With the signing of the Accession Protocol to the Energy Community on the 14th of October
2016, Georgia has committed itself to transforming its electricity market to one akin to EU’s
internal electricity market. Accordingly, over the last two years, supported by a Policy Based
Loan with the Kreditanstalt für Wiederaufbau and the Agence Française de Développement,
the Georgian Government took step towards to implementing a reform with the goal of
establishing an electricity market in compliance with the
This Project aims to accommodate the reform through providing a variety of assistances, in the form of technical assistance measures, to key stakeholders in implementing the reform.
More precisely, the Project consists out of 26 technical assistance measures which focus, on the one hand, on deploying energy efficiency within Georgia, and, on the other hand, in deploying an EU style organised market as envisaged in the Third Energy Package in the context of the Georgian electricity sector. Accordingly, the Project is in the support of the ongoing Georgian Electricity Sector Reform Programme.
After the breakup of the Soviet Union, Georgia experienced a severe economic recession, with GDP declining by more than 70% between 1990 and 1994. The Georgian economy recovered, growing 5.6% p.a. between 1994 and 2015, and exceeded its 1990 level of GDP per capita in 2013.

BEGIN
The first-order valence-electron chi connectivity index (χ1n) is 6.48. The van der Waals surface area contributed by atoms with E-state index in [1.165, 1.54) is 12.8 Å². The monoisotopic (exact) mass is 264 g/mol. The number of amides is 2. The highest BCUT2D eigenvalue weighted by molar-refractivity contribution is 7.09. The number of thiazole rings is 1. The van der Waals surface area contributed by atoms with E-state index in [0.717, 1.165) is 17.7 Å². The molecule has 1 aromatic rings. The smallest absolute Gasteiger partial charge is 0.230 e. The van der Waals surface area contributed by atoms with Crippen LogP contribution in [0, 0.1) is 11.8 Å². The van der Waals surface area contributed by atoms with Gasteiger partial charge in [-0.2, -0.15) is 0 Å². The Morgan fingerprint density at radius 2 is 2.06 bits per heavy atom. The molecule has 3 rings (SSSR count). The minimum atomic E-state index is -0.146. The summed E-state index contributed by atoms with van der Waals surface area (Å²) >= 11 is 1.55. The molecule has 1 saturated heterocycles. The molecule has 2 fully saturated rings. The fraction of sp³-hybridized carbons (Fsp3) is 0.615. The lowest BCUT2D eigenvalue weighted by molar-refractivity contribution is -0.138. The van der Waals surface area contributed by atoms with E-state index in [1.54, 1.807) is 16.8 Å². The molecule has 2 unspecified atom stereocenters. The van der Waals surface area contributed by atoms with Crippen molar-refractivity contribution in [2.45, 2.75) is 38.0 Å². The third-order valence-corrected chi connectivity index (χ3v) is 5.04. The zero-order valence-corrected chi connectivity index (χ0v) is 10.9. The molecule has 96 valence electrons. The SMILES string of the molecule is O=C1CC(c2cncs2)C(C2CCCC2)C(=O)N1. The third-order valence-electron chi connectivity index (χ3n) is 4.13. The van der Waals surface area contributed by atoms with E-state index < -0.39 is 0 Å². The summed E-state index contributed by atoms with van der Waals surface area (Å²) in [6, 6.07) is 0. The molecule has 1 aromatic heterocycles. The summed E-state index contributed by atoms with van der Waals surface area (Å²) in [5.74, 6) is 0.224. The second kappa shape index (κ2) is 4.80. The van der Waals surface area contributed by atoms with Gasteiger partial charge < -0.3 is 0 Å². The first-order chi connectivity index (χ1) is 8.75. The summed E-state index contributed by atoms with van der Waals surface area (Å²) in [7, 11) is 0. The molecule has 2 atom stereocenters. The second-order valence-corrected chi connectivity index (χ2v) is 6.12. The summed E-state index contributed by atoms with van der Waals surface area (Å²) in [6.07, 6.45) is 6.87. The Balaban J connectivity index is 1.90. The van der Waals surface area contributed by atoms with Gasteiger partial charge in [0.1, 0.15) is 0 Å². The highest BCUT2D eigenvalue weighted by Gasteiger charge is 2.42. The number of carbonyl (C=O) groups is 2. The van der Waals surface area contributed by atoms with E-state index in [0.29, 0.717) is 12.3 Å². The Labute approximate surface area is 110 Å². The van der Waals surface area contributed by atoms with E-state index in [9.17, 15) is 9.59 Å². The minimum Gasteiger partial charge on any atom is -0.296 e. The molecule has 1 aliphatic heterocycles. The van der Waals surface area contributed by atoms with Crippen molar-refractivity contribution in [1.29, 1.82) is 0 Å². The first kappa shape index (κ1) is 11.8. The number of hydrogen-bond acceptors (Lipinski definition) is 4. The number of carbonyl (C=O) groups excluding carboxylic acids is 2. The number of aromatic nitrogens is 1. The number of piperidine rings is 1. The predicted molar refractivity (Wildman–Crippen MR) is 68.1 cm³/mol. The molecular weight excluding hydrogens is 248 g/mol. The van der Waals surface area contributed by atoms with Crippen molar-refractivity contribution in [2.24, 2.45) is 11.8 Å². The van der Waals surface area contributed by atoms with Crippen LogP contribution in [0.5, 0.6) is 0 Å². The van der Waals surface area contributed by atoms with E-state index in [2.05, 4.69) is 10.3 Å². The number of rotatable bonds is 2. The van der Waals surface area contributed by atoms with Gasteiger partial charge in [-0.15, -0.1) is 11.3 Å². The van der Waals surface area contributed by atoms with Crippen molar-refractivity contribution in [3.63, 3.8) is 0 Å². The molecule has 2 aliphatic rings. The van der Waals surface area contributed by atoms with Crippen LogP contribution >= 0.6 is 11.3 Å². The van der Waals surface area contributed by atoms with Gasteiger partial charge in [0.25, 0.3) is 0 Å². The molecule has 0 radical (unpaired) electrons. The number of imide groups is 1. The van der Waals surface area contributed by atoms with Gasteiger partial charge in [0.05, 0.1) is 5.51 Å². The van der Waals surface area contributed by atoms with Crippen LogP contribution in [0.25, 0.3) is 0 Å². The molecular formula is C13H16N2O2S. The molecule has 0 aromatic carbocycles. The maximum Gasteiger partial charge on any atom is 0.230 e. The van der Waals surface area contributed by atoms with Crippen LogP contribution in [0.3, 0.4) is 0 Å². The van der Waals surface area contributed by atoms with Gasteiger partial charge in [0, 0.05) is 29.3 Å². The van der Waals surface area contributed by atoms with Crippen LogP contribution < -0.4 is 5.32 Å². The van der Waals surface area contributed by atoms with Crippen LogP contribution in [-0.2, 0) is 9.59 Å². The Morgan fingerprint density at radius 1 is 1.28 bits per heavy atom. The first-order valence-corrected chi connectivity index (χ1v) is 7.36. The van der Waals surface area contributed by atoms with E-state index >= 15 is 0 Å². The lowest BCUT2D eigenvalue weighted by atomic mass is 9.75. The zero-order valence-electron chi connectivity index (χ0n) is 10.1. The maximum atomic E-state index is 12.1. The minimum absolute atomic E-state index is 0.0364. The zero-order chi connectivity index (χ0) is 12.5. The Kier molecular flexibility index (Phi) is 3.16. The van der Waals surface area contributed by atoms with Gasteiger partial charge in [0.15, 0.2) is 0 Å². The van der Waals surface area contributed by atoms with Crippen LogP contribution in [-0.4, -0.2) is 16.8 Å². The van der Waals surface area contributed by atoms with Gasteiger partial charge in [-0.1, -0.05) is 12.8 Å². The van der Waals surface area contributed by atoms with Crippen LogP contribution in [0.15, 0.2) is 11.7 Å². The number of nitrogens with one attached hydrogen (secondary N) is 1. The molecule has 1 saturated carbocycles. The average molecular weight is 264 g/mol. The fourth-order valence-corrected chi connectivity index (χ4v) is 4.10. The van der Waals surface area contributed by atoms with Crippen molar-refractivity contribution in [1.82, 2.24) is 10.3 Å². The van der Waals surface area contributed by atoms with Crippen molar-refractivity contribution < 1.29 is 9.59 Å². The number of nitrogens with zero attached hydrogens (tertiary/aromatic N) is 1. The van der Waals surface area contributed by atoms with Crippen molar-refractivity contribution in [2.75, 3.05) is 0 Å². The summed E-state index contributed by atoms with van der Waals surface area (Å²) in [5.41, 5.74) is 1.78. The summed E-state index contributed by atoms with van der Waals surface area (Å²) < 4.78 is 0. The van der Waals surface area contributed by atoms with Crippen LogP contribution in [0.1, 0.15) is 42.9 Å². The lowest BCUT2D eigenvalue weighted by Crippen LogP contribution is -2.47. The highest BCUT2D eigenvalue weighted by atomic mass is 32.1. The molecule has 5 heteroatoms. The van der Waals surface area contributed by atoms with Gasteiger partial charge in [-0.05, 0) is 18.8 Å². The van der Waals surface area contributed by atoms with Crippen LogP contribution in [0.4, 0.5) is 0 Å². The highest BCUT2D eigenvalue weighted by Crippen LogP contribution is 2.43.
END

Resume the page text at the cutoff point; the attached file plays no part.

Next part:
This economic recovery has led to a significant growth in electricity consumption. Between 2009 and 2015, electricity consumption increased by 9.2% p.a., reaching a total consumption according to the Electricity System Commercial Operator (ESCO) of 11.9 TWh in 2017. Meanwhile, on the supply side, Georgian electricity production has increased too, growing by 4.5% p.a. between 2006 and 2017 and reaching a total of 11.5 TWh in 2017. Currently, there are two principal sources of electricity production in Georgia: Hydroelectric power plants (HPPs) - the primary source of electricity, and natural gas fired thermal power plants (TPPs). Hydro has been and is the main source of electricity generation in Georgia. For example, hydro generation in 2017 accounted for about 80 % (or 9.2 TWh) of the domestic electricity production. Moreover, the International Energy Agency estimates that Georgia holds 15 GW of potential HPP capacity and a production potential of 50 TWh. This means, Georgia realised less than 20% of its potential production in 2017. Natural gas fired generation accounts for most of the remaining power generation. Natural gas is imported mainly from Azerbaijan. As consumption in 2017 increased faster than production Georgia’s net import of electricity went up to 0,8 TWh.